5 Habits Every Fleet Manager Should Develop

As we get older, we realize that we are all creatures of habit. Without thinking about it, we do the same things each and every day. These days turn into weeks, the weeks turn into months, and the months into years. Soon, we’re ingrained in the habits that we have developed over time.

While we all have habits we know we should break, we rarely give thought to developing good ones. The right habits will not only make our lives better but can also improve the lives and productivity of our employees.

Let’s discuss five habits that every good fleet manager needs to develop.

1) Staying Informed

We all study the same trends every day, cost per mile and why do we still have trucks sitting empty. As a fleet manager, I liked to know what’s going on. I hate surprises.

When arriving at the office at 6:15 every morning the very first thing I’d do is check my nightly run report. I wanted to know two things: Who ran all night, so my dispatchers will know who not to try to dispatch? Secondly, did any of my trucks have a problem that would delay them from pick up or delivery?

No one likes walking into the big office without the answers to satisfy the big boss when they want to know why their favorite driver isn’t where they’re supposed to be (and heaven forbid they pick up the phone and ask them directly I’m sure that would cause a rip in the very fabric of time).

Get yourself into the habit of knowing the answers to questions before they are asked. Make use of your Pedigree Technologies’ Fleet Management, talk to your employees, and keep up-to-date on what’s happening at headquarters. Being seen as the guy with all the answers is a great place to be.

2) Expecting the Unexpected


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As I’ve said before, I hate surprises. Even so, I came to accept the fact that I’d get a phone call about an issue that either could have been avoided or to find we were just victims of circumstance.  I needed to develop the superpower of always expecting the unexpected.

“Of course I knew that blow out would put me four hours behind and no I didn’t notify anyone.” That’s always a favorite line for fleet managers to hear. Over the years I’ve learned to not only accept unexpected problems, but I can often see them as a nice reason to take a morning walk.

Remember that each one of your drivers are humans first, so mistakes are going to happen. If you don’t waste time pretending that problems weren’t ever going to come, you can get the right to responding effectively.

3) Staying Flexible

Have you learned to stretch? As managers, we have to stay flexible. Okay, maybe we’re not running to the gym every evening at 7, but we do have to stay flexible. I had to learn to accept the human element of my drivers. Sally calls on Tuesday morning requesting to be home on Friday for her son’s prom, and Tony calls on Wednesday because heaven forbid he miss the Minnesota fishing opener.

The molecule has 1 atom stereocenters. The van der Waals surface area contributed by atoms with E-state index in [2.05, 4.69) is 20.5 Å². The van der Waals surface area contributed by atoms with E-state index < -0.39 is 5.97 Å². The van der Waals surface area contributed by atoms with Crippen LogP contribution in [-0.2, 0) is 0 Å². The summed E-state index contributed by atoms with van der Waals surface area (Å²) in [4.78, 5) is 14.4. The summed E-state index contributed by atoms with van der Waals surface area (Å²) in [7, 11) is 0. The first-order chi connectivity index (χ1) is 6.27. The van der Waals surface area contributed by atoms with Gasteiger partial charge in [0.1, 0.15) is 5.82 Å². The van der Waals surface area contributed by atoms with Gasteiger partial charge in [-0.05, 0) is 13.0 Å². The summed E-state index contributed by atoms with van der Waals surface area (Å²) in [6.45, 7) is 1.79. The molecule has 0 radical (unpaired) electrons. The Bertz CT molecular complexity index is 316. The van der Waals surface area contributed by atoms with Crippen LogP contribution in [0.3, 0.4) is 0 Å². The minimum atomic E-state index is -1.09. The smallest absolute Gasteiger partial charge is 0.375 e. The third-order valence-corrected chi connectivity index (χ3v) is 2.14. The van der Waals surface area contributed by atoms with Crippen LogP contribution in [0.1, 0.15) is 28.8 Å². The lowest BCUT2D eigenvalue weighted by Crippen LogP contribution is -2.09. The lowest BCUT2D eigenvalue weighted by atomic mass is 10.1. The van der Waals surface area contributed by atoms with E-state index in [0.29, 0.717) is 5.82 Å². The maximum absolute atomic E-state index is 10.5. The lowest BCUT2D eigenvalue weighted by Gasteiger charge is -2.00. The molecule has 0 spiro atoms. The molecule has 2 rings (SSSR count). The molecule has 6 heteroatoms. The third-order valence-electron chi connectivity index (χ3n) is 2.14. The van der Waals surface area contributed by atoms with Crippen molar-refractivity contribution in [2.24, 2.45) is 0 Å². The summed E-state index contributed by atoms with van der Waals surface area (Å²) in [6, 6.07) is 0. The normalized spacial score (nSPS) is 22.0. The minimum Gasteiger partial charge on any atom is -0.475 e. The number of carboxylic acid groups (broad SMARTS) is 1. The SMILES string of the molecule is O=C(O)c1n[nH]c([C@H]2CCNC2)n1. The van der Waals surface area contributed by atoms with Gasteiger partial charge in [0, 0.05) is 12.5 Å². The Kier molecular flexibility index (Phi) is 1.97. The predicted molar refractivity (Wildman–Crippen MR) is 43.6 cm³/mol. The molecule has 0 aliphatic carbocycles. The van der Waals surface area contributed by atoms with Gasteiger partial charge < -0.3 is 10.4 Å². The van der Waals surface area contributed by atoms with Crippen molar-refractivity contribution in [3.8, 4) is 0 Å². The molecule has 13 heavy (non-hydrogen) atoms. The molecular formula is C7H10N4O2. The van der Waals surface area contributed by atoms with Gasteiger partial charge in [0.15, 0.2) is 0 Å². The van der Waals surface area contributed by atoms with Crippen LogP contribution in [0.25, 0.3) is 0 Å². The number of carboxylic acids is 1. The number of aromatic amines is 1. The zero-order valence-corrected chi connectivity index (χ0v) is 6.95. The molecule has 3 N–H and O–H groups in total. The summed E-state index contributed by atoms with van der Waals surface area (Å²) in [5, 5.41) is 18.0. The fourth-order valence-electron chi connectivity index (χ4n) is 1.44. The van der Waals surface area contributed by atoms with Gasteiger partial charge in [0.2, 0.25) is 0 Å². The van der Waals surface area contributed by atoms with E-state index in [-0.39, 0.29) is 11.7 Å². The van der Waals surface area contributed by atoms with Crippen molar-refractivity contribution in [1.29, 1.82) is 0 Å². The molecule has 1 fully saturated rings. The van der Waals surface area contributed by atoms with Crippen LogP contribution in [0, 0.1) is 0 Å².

Are either of those my problems? No. However, it’s easier to keep a great driver than it is to hire a good one. Sure, dispatch has loads preplanned. But as a fleet manager, that’s not the primary issue. The goal is taking care of your team while ensuring that the job gets done right.

Your drivers aren’t robots, and neither are you. When you stay flexible and make adjustments as you go, you end up with happier employees and a more efficient operation.

4) Standing Firm

If you say no, then keep your answer no. Don’t let the owner change your mind. Remember, there is a reason you were hired as a fleet manager.

You didn’t get to be where you are by being lax in your work or by being a pushover. If the gut says no, then no is probably the right answer. Maybe that load you were offered pays great, but if you’re pushing the compliance line, don’t do it.

This doesn’t mean that new information can’t help you make a better decision. The point is don’t develop the habit of second-guessing yourself every step of the way. Make a decision and stay firm.

5) Staying Positive

The final habit you must develop is the ability to stay positive. While drivers and the dispatchers hardly ever see it, fleet managers are often the whipping boys and girls when things go wrong.

When fuel prices go up, it’s our job to pull down the fleet idle time or reduce out of route miles. When freight gets slow, it’s our job to explain to the drivers why we’re down on miles. That’s just the nature of the job.

The trick is to stay positive and keep your perspective through it all. Don’t let the day-to-day aggravations and challenges get you down.

Remember, it’s all a big cycle. While it may take a little longer for the cycle to be completed, rates will go back up, fuel will come back down, and Tony will inform us a few days before the fishing opener next year, too.

Conclusion

These are a few of the habits that fleet managers should work on developing in their career. These habits served me well as a driver, fleet manager, and as an owner of a small fleet. I’m confident that these can also help you to be more efficient and effective in your own operation.


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